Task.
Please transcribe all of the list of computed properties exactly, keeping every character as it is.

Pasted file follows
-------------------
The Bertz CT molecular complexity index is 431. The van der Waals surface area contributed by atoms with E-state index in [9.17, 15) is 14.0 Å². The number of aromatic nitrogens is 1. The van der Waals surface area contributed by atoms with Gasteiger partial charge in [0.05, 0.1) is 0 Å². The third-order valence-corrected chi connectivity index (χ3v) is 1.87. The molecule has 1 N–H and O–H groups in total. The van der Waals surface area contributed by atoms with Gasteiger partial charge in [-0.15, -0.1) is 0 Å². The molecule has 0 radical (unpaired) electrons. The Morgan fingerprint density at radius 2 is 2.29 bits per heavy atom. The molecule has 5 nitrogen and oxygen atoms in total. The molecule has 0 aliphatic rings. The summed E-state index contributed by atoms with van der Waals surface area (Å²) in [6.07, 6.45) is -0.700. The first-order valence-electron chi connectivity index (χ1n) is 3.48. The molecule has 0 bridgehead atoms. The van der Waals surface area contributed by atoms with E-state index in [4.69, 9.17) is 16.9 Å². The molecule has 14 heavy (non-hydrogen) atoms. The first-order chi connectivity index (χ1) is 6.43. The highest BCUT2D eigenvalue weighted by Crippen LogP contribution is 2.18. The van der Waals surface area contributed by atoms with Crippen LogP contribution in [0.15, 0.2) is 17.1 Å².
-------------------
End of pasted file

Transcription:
The Bertz CT molecular complexity index is 431. The van der Waals surface area contributed by atoms with E-state index in [9.17, 15) is 14.0 Å². The number of aromatic nitrogens is 1. The van der Waals surface area contributed by atoms with Gasteiger partial charge in [0.05, 0.1) is 0 Å². The third-order valence-corrected chi connectivity index (χ3v) is 1.87. The molecule has 1 N–H and O–H groups in total. The van der Waals surface area contributed by atoms with Gasteiger partial charge in [-0.15, -0.1) is 0 Å². The molecule has 0 radical (unpaired) electrons. The Morgan fingerprint density at radius 2 is 2.29 bits per heavy atom. The molecule has 5 nitrogen and oxygen atoms in total. The molecule has 0 aliphatic rings. The summed E-state index contributed by atoms with van der Waals surface area (Å²) in [6.07, 6.45) is -0.700. The first-order valence-electron chi connectivity index (χ1n) is 3.48. The molecule has 0 bridgehead atoms. The van der Waals surface area contributed by atoms with E-state index in [4.69, 9.17) is 16.9 Å². The molecule has 14 heavy (non-hydrogen) atoms. The first-order chi connectivity index (χ1) is 6.43. The highest BCUT2D eigenvalue weighted by Crippen LogP contribution is 2.18. The van der Waals surface area contributed by atoms with Crippen LogP contribution in [0.15, 0.2) is 17.1 Å².